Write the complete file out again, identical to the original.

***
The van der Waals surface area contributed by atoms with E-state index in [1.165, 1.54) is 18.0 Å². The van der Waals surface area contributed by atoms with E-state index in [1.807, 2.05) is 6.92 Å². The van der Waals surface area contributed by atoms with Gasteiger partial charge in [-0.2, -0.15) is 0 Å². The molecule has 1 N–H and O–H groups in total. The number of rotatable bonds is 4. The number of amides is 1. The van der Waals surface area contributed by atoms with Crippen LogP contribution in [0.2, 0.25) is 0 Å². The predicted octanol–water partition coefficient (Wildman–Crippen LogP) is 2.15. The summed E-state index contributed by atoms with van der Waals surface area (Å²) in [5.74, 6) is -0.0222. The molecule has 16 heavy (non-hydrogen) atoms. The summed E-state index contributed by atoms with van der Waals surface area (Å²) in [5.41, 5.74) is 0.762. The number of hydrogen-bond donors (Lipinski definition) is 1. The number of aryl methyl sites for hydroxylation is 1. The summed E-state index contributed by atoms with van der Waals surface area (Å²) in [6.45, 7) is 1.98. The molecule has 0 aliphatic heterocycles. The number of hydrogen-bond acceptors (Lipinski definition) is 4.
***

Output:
The van der Waals surface area contributed by atoms with E-state index in [1.165, 1.54) is 18.0 Å². The van der Waals surface area contributed by atoms with E-state index in [1.807, 2.05) is 6.92 Å². The van der Waals surface area contributed by atoms with Gasteiger partial charge in [-0.2, -0.15) is 0 Å². The molecule has 1 N–H and O–H groups in total. The number of rotatable bonds is 4. The number of amides is 1. The van der Waals surface area contributed by atoms with Crippen LogP contribution in [0.2, 0.25) is 0 Å². The predicted octanol–water partition coefficient (Wildman–Crippen LogP) is 2.15. The summed E-state index contributed by atoms with van der Waals surface area (Å²) in [5.74, 6) is -0.0222. The molecule has 16 heavy (non-hydrogen) atoms. The summed E-state index contributed by atoms with van der Waals surface area (Å²) in [5.41, 5.74) is 0.762. The number of hydrogen-bond donors (Lipinski definition) is 1. The number of aryl methyl sites for hydroxylation is 1. The summed E-state index contributed by atoms with van der Waals surface area (Å²) in [6.45, 7) is 1.98. The molecule has 0 aliphatic heterocycles. The number of hydrogen-bond acceptors (Lipinski definition) is 4.